This one has been a long time coming. Back to the golden days, old school, or as a certain Toby likes to call it, Airstyle. Loosening your straps and boosting a board off is an acceptable and handsome add on to anybody’s box of tricks, or an alternative to bone crunching kite loops or changing down for some unhooked mayhem when it goes balistico. Plus all the non kite surfers on the beach will love it:)
We’re going to have a look at the tail grab version. Main reason for starting here is that it’s the one that requires the least flexibility, so even if you can’t touch your toes but can do a one foot, you’re ready. “Comme dab” let’s have a look at some of the key points.
The way that you take off will have a huge effect on your success rate whilst learning the board off. To give yourself enough time to get the board off and then back on you’ve got two options, to boost huge, or go for elevated hang time. The second option will be easier as you’ll have the confidence to do it, whereas trying to emulate the greats such as Tobias, Koch and Shinn, boosting huge and travelling miles very quickly in the process is more likely to have you arching with fear than freeing your feet.
Your aim, as much as it hurts to admit, is to bow jump, regardless of your kite. If you go straight up it will require much less strength and fitness to get your board up in front of you. Sending the kite aggressively results in more of a ping off the water, and with your feet trailing behind you’ll need some impressive abs to get the board where you ant it quick enough. Here we can see that Christian has sent the kite, but his bar is angled gently back, so the kite won’t go much past 12 o’clock. Also as the kite pulls on the bar Christian has let it out a touch, so that he can then pull the bar in as the kite reaches 12. However the rest is the same as normal, a good solid edge to get the kite moving up and not across the window.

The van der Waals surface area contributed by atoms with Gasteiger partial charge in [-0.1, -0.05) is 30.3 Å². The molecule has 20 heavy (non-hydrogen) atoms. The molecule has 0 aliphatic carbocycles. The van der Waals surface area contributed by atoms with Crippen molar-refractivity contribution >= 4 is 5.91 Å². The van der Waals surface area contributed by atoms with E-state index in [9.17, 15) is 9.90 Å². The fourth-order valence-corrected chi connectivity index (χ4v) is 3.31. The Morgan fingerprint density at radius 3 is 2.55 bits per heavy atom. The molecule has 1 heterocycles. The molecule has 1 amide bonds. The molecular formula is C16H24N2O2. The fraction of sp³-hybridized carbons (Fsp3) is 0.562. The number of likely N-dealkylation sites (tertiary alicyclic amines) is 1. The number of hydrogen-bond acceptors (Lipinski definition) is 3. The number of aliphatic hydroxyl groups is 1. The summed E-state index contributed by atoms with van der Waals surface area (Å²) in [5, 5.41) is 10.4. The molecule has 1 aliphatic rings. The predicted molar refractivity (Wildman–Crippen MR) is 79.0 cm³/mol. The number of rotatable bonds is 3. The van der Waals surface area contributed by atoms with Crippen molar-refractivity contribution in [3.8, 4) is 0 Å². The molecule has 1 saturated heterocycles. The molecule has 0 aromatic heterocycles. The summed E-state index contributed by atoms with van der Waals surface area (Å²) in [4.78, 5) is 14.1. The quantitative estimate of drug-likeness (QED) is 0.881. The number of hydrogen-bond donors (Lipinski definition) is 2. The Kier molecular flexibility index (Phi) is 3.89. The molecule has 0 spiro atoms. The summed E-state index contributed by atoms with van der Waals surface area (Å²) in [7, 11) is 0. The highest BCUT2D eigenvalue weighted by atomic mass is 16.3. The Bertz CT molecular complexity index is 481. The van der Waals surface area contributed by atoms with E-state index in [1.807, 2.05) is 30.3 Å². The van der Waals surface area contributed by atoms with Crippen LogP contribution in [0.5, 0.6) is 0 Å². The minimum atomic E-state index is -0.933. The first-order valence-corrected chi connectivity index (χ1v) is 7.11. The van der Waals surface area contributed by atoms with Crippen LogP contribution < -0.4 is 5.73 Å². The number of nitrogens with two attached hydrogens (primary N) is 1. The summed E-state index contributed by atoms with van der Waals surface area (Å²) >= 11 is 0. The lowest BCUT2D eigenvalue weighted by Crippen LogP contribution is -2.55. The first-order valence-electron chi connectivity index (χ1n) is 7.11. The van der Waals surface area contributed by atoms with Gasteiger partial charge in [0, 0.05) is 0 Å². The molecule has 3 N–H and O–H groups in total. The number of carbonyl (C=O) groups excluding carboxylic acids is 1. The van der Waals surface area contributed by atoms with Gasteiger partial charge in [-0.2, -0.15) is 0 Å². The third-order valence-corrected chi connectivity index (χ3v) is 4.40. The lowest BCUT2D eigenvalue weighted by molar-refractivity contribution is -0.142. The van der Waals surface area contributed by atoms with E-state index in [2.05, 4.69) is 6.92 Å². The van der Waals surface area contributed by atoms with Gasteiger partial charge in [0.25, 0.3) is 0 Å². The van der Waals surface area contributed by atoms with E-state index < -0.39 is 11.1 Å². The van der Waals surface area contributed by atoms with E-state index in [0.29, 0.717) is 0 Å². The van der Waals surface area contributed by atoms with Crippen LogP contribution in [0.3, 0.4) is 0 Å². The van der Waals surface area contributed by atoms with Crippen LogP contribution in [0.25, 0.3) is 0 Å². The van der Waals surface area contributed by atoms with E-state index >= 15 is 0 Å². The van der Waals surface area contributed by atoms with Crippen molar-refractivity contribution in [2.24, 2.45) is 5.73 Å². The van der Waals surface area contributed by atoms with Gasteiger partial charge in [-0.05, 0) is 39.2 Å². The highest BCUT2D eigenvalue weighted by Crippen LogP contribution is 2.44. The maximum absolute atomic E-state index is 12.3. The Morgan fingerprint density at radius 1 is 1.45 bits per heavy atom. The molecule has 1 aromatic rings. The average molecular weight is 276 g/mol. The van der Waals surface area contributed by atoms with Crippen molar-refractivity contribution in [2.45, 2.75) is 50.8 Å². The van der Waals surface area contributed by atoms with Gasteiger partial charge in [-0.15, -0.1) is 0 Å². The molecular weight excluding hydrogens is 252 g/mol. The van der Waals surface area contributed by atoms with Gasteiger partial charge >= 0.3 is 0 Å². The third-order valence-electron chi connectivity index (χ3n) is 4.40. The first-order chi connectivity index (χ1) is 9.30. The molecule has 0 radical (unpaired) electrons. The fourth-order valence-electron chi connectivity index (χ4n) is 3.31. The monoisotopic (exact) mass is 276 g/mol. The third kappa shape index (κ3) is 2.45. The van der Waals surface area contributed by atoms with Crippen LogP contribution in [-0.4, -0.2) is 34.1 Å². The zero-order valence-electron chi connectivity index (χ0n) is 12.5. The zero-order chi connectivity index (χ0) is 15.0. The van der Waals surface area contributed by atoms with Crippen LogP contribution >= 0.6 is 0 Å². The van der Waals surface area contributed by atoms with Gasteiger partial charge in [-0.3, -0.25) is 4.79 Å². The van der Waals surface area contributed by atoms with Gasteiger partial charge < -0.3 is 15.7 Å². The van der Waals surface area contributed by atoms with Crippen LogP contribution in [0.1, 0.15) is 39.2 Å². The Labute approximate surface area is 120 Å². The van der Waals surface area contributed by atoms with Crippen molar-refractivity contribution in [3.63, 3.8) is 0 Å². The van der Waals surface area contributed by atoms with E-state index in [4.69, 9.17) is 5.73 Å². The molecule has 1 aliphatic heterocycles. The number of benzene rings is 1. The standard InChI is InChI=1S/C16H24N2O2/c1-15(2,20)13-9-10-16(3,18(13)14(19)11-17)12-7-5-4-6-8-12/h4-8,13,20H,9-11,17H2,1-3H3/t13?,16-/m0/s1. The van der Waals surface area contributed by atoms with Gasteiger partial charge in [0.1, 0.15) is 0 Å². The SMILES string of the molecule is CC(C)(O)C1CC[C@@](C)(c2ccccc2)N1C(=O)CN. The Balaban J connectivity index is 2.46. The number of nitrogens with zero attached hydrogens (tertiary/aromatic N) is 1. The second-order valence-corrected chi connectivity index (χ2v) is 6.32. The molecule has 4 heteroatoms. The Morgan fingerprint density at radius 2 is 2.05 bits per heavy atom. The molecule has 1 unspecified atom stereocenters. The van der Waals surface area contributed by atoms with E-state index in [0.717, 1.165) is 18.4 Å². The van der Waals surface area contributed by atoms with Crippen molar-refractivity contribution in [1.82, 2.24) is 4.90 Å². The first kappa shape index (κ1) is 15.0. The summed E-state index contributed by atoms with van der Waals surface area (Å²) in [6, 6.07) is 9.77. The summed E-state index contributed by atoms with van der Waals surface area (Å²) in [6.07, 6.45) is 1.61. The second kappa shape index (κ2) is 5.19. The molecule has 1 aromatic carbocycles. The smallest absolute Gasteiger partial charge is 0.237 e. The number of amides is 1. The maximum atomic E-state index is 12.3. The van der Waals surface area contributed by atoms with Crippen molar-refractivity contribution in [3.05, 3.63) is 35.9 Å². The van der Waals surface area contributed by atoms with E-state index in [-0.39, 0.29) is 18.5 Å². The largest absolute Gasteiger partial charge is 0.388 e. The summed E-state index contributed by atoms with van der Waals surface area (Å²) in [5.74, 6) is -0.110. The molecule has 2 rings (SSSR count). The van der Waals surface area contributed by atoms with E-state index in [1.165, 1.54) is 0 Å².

Knees Up & Kite Work
The take off enables the knees up to be relatively effortless, which is a good thing, as you also need to have control of the kite. Pulling on the bar to jump gets the kite under control and the bar in where you want it, so that you can concentrate on the job in hand. Having not sent the kite too far back the kite will be supporting you in a stable position from take off, and you won’t need to fly it forward until much later. With the kite high you will get maximum hang time even if you don’t get much height. Christian’s hand is butted right up against his chicken loop, holding the bar in. With no movement from the kite Christian can bring his knees up and look for the grab straight away.
Board Up and Off
Once you’ve got the grab, getting the board off your feet should be the easy bit… Grab the board wherever feels natural to you on the heelside edge and beware of sharp fins. Loosening your straps is a must, your feet need to slide out effortlessly and slide back in even more easily. That said don’t just crank them right open otherwise you may struggle to jump or loose the board on take off. Before slipping out lift your feet and rock your weight back in the harness to get the board up high, toes pointing up to the heavens. The higher you get the board the easier it will be to get your feet out, and the easier it will be to keep the board up for the return journey. With the board up and supported pull your feet out of the straps, either both at once or back foot first, whichever feels more comfortable, or more likely whichever happens. You should still be on the way up, and with the kite lifting you it won’t steer forward with any urgency.
Getting it back on!